The war in Ukraine has also influenced Japan’s domestic debates on security and defense. First, more and more people are now talking about security and defense on a daily basis, including about what it takes to defend the country, something ordinary people in Japan had not asked for many decades. Stimulated by Russia’s invasion and the heightened tensions over the Taiwan Strait — as well as North Korea’s ever more frequent ballistic missile launches, some of which have flown over Japan — there is now stronger public support for the idea of strengthening the country’s defense posture, including the defense budget. In adopting the NSS, the Kishida government committed itself to spend 2 percent of GDP on defense by FY 2027, a long-time NATO target.

One of the biggest lessons that Japan has drawn from the war in Ukraine is the importance of deterrence. While Ukraine’s brave resistance against Russia is laudable, it would have been far better if Ukraine were able to prevent Russia from invading the country in the first place. The fact that Russia has nuclear weapons makes things more difficult, because there are always fears that Russia might use them — which forces NATO countries to tread cautiously to avoid unintended escalation of the conflict.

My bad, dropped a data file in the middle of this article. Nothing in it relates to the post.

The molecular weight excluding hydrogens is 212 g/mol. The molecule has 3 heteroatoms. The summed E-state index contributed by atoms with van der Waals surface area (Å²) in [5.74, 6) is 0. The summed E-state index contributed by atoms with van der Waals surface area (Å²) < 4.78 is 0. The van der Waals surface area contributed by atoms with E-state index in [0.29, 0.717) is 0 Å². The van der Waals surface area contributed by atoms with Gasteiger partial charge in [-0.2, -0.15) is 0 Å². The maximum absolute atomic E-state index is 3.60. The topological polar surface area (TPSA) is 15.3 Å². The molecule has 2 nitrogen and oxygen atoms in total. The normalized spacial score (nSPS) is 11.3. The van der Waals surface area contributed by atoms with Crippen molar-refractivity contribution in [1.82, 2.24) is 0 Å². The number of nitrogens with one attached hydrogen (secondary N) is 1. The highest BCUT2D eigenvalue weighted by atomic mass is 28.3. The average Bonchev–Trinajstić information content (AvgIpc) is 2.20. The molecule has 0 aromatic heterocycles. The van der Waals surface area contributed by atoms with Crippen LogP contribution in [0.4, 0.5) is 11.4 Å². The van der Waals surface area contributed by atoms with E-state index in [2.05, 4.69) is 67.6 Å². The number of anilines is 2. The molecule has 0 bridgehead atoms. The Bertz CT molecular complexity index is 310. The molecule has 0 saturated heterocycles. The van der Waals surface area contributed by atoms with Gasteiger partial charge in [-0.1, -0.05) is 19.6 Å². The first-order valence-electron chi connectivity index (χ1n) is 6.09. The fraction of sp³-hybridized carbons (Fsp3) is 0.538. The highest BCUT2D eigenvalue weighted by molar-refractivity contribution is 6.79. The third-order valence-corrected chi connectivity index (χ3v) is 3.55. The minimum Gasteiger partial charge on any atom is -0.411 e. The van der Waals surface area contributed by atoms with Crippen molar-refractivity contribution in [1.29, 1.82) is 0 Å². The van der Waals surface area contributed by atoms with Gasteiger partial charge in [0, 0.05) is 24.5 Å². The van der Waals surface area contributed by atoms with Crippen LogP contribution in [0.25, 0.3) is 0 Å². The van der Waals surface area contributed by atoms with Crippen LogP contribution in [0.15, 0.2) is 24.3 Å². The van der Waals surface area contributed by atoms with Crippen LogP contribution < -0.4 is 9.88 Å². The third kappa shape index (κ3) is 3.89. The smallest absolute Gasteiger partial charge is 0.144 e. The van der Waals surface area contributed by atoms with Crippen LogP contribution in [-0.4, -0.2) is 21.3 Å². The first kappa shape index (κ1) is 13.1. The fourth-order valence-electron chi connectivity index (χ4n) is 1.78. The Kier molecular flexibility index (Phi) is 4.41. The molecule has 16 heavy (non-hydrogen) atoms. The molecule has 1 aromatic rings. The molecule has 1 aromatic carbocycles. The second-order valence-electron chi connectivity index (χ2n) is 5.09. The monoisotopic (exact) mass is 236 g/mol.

The inconvenient news for Japan and other U.S. allies and partners in the Indo-Pacific region is that the same logic could be applied to China, another nuclear state. In generic terms, it is the challenge of addressing a nuclear-armed adversary that seeks to change the status quo by force. If NATO and the United States could not effectively address this challenge vis-à-vis Russia, how likely is it that the United States would be able to address a similar — albeit much bigger — challenge from China in the future?